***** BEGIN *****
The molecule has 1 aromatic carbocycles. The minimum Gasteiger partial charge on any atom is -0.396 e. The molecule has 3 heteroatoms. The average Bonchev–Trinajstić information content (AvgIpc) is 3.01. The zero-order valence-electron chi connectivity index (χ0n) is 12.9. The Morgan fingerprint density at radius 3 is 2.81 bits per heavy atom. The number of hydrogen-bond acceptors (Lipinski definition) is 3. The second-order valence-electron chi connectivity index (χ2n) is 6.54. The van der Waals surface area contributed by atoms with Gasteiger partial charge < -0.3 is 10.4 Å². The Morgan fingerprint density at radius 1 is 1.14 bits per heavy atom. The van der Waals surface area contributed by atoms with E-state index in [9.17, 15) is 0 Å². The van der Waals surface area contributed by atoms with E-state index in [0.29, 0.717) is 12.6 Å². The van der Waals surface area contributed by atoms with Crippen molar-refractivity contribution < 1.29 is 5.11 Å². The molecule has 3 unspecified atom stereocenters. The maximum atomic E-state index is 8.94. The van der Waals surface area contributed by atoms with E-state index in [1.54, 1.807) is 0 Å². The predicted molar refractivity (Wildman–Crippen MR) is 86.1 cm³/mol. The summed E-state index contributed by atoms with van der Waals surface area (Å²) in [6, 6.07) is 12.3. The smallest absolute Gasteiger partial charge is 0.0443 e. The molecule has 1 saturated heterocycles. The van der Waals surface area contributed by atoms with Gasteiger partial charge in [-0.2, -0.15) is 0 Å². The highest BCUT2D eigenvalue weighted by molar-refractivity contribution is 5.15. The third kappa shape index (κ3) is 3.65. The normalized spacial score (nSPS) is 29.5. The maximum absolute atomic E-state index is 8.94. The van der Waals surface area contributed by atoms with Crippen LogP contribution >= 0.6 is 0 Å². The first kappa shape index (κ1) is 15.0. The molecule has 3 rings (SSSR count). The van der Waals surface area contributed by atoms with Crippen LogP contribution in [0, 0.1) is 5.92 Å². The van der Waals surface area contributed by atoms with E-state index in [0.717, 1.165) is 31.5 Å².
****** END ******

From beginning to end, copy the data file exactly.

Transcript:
The molecule has 1 aromatic carbocycles. The minimum Gasteiger partial charge on any atom is -0.396 e. The molecule has 3 heteroatoms. The average Bonchev–Trinajstić information content (AvgIpc) is 3.01. The zero-order valence-electron chi connectivity index (χ0n) is 12.9. The Morgan fingerprint density at radius 3 is 2.81 bits per heavy atom. The number of hydrogen-bond acceptors (Lipinski definition) is 3. The second-order valence-electron chi connectivity index (χ2n) is 6.54. The van der Waals surface area contributed by atoms with Gasteiger partial charge < -0.3 is 10.4 Å². The Morgan fingerprint density at radius 1 is 1.14 bits per heavy atom. The van der Waals surface area contributed by atoms with E-state index in [9.17, 15) is 0 Å². The van der Waals surface area contributed by atoms with E-state index in [0.29, 0.717) is 12.6 Å². The van der Waals surface area contributed by atoms with Crippen molar-refractivity contribution < 1.29 is 5.11 Å². The molecule has 3 unspecified atom stereocenters. The maximum atomic E-state index is 8.94. The van der Waals surface area contributed by atoms with E-state index in [1.54, 1.807) is 0 Å². The predicted molar refractivity (Wildman–Crippen MR) is 86.1 cm³/mol. The summed E-state index contributed by atoms with van der Waals surface area (Å²) in [6, 6.07) is 12.3. The smallest absolute Gasteiger partial charge is 0.0443 e. The molecule has 1 saturated heterocycles. The van der Waals surface area contributed by atoms with Gasteiger partial charge in [-0.2, -0.15) is 0 Å². The highest BCUT2D eigenvalue weighted by molar-refractivity contribution is 5.15. The third kappa shape index (κ3) is 3.65. The normalized spacial score (nSPS) is 29.5. The maximum absolute atomic E-state index is 8.94. The van der Waals surface area contributed by atoms with Crippen LogP contribution >= 0.6 is 0 Å². The first kappa shape index (κ1) is 15.0. The molecule has 3 rings (SSSR count). The van der Waals surface area contributed by atoms with Crippen LogP contribution in [0, 0.1) is 5.92 Å². The van der Waals surface area contributed by atoms with E-state index in [0.717, 1.165) is 31.5 Å².